A study conducted by Northwestern has found placental injuries in women who have tested positive for COVID-19. The placenta is the first organ to form when a woman is pregnant, and it is very important when it comes to the development of the fetus. The placenta helps give nutrients to the fetus and also removes waste.
Dr. Jeffrey Goldstein, a senior author on the study conducted by Northwestern, said that people should be concerned but not fearful of their findings of placenta injuries. Dr. Goldstein is an assistant professor of pathology for the Northwestern University Feinberg School of Medicine.
About the study
The study focused on 16 pregnant women who received a COVID-19 diagnosis during their pregnancy. Their placentas were analyzed to determine if there was any impact from the virus that has reached pandemic levels across the world.
Four of the women had tested positive weeks prior to delivering their babies, two women tested positive within one week of delivering their babies, and 10 women tested positive upon their arrival at the hospital to deliver their babies.
Northwestern has been testing every pregnant woman who visited the hospital for the virus since April. Dr. Goldstein did say that all of the 16 women have recovered from COVID-19.
The analysis of the placentas found blood clots and abnormal blood flow between the mothers and their fetuses. This is what’s known as maternal vascular malperfusion. This condition is typically seen in pregnant women who suffer from preeclampsia or hypertension.
“There’s an emerging consensus that problems with blood clotting and circulatory problems are a feature of the coronavirus,” said Dr. Goldstein. “And I think our work shows there might be something clot-forming about coronavirus, and it’s happening in the placenta.”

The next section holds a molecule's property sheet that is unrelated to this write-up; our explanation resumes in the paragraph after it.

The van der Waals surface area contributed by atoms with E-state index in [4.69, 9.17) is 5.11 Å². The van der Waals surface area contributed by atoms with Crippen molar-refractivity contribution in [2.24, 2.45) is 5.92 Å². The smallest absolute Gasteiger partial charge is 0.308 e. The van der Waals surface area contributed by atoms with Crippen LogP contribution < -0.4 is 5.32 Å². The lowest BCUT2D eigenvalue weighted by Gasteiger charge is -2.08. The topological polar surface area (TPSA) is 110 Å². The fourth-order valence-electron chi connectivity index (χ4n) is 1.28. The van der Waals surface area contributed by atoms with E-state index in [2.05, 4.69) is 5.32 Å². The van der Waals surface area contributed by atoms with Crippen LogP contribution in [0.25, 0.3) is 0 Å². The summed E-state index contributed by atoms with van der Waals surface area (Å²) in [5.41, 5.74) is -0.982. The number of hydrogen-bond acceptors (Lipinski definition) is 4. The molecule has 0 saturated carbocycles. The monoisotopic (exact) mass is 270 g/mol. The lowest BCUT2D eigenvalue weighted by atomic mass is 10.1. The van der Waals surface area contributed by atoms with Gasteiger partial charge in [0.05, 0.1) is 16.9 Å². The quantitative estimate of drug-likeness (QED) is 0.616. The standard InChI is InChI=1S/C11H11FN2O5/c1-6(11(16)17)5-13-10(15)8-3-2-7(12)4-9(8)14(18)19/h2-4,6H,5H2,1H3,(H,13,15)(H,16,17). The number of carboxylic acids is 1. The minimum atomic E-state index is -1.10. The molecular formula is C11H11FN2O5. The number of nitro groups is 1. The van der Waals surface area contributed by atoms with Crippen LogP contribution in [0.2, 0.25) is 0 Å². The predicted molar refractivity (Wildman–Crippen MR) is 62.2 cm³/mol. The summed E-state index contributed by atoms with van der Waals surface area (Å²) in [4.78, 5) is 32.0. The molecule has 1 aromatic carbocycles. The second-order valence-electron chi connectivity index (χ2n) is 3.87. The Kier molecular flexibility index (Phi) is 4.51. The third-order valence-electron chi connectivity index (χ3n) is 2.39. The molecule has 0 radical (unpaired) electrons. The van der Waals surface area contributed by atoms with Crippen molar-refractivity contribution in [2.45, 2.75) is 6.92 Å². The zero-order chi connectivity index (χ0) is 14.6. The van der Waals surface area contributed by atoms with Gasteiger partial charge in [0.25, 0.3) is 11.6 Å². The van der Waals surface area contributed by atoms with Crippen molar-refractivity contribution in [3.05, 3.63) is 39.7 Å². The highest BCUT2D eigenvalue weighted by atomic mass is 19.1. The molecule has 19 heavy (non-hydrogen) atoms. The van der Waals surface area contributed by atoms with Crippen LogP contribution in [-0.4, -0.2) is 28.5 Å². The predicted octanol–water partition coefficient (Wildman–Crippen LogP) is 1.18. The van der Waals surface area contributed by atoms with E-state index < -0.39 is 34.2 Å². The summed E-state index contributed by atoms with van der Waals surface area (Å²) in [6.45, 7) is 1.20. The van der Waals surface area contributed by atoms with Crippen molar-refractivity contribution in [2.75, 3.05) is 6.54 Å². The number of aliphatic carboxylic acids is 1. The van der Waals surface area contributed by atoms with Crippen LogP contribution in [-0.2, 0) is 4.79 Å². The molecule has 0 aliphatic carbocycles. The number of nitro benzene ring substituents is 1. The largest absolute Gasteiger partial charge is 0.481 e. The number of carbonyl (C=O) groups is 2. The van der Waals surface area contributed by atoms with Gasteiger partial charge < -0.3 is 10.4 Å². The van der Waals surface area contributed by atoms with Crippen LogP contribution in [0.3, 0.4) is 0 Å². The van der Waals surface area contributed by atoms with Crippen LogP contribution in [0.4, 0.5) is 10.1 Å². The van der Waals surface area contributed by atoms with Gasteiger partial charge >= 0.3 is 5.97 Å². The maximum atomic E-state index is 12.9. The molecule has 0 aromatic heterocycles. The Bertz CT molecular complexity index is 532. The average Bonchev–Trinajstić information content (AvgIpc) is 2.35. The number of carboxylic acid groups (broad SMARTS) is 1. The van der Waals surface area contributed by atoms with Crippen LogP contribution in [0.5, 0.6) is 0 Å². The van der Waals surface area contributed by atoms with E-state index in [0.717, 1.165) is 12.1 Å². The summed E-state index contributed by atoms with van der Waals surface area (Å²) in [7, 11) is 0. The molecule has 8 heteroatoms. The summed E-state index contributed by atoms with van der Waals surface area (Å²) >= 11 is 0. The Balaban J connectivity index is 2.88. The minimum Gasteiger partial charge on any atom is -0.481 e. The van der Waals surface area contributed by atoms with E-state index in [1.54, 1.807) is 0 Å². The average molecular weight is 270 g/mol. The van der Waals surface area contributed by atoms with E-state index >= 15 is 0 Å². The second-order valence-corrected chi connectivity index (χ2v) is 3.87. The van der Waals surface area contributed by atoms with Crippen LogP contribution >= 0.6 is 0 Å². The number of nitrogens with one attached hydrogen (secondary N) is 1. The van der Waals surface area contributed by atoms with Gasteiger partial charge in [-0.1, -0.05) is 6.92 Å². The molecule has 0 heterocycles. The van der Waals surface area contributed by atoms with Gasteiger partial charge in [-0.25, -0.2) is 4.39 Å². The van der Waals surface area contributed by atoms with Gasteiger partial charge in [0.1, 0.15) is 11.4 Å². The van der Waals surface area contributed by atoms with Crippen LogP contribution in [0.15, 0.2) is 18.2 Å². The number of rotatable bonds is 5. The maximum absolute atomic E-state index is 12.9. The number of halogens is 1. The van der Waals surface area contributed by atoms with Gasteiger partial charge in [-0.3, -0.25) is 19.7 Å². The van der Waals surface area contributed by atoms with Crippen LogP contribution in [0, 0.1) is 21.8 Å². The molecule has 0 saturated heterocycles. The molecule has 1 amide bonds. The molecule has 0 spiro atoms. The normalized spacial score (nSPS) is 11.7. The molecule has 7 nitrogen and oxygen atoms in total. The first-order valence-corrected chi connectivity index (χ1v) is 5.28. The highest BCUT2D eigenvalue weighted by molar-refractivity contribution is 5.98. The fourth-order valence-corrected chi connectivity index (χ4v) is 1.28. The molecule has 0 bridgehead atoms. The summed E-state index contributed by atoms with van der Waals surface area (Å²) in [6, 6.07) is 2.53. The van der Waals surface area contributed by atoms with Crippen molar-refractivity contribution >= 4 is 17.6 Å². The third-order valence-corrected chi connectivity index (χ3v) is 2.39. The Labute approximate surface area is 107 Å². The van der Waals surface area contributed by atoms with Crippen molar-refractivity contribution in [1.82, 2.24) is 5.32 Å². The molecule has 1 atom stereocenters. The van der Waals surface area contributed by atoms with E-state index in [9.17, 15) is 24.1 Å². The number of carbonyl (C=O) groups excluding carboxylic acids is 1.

The health of the newborns
Dr. Goldstein noted that the majority of newborns related to the study were healthy when they were delivered. One of the babies was delivered at 34 weeks due to the mother’s COVID-19 symptoms worsening. One woman suffered a miscarriage in the second trimester and had been deemed asymptomatic. Dr. Goldstein does not know if COVID-19 played a role in the mother’s miscarriage.
“We need to follow up on these kids. There’s a tendency in pregnancy research to sunset when everyone goes home from the hospital, and that’s not good enough,” he said. Dr. Goldstein also noted that pregnant women need to be monitored more closely during the COVID-19 pandemic.
“The women who are pregnant now, the women who are delivering now didn’t know they’d be pregnant in the middle of a giant pandemic,” Goldstein said. “Pregnant women should avoid getting COVID-19 and should consider as the nation opens, as Chicago opens, whether to hang back a bit.”
Were you pregnant during the COVID-19 pandemic in Arizona? You should consider speaking to a birth injury attorney from Plattner Verderame, PC about your situation. Call our office at 602-266-2002 or complete a contact form found online to schedule a consultation. We have offices in Tempe and Phoenix in order to better serve our clients.